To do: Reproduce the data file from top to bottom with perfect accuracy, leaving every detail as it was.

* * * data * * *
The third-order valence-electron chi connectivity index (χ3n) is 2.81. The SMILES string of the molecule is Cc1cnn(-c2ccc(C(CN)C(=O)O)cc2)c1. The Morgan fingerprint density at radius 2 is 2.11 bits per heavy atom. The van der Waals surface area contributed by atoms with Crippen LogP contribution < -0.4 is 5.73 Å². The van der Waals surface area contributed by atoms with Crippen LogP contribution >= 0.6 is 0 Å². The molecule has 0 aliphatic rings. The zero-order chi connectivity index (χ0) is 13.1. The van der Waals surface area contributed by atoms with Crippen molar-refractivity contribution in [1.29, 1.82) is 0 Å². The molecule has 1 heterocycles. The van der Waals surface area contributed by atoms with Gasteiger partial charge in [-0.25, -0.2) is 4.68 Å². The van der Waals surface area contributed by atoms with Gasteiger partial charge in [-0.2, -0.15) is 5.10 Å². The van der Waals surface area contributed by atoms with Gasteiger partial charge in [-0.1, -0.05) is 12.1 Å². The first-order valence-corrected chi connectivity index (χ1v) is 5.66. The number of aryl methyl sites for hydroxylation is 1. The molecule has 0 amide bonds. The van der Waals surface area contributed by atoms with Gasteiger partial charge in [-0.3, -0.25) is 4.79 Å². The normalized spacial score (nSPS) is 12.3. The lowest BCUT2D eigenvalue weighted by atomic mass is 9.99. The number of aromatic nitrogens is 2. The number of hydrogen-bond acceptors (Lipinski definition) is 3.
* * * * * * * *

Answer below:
The third-order valence-electron chi connectivity index (χ3n) is 2.81. The SMILES string of the molecule is Cc1cnn(-c2ccc(C(CN)C(=O)O)cc2)c1. The Morgan fingerprint density at radius 2 is 2.11 bits per heavy atom. The van der Waals surface area contributed by atoms with Crippen LogP contribution < -0.4 is 5.73 Å². The van der Waals surface area contributed by atoms with Crippen LogP contribution >= 0.6 is 0 Å². The molecule has 0 aliphatic rings. The zero-order chi connectivity index (χ0) is 13.1. The van der Waals surface area contributed by atoms with Crippen molar-refractivity contribution in [1.29, 1.82) is 0 Å². The molecule has 1 heterocycles. The van der Waals surface area contributed by atoms with Gasteiger partial charge in [-0.25, -0.2) is 4.68 Å². The van der Waals surface area contributed by atoms with Gasteiger partial charge in [-0.2, -0.15) is 5.10 Å². The van der Waals surface area contributed by atoms with Gasteiger partial charge in [-0.1, -0.05) is 12.1 Å². The first-order valence-corrected chi connectivity index (χ1v) is 5.66. The number of aryl methyl sites for hydroxylation is 1. The molecule has 0 amide bonds. The van der Waals surface area contributed by atoms with Gasteiger partial charge in [-0.3, -0.25) is 4.79 Å². The normalized spacial score (nSPS) is 12.3. The lowest BCUT2D eigenvalue weighted by atomic mass is 9.99. The number of aromatic nitrogens is 2. The number of hydrogen-bond acceptors (Lipinski definition) is 3.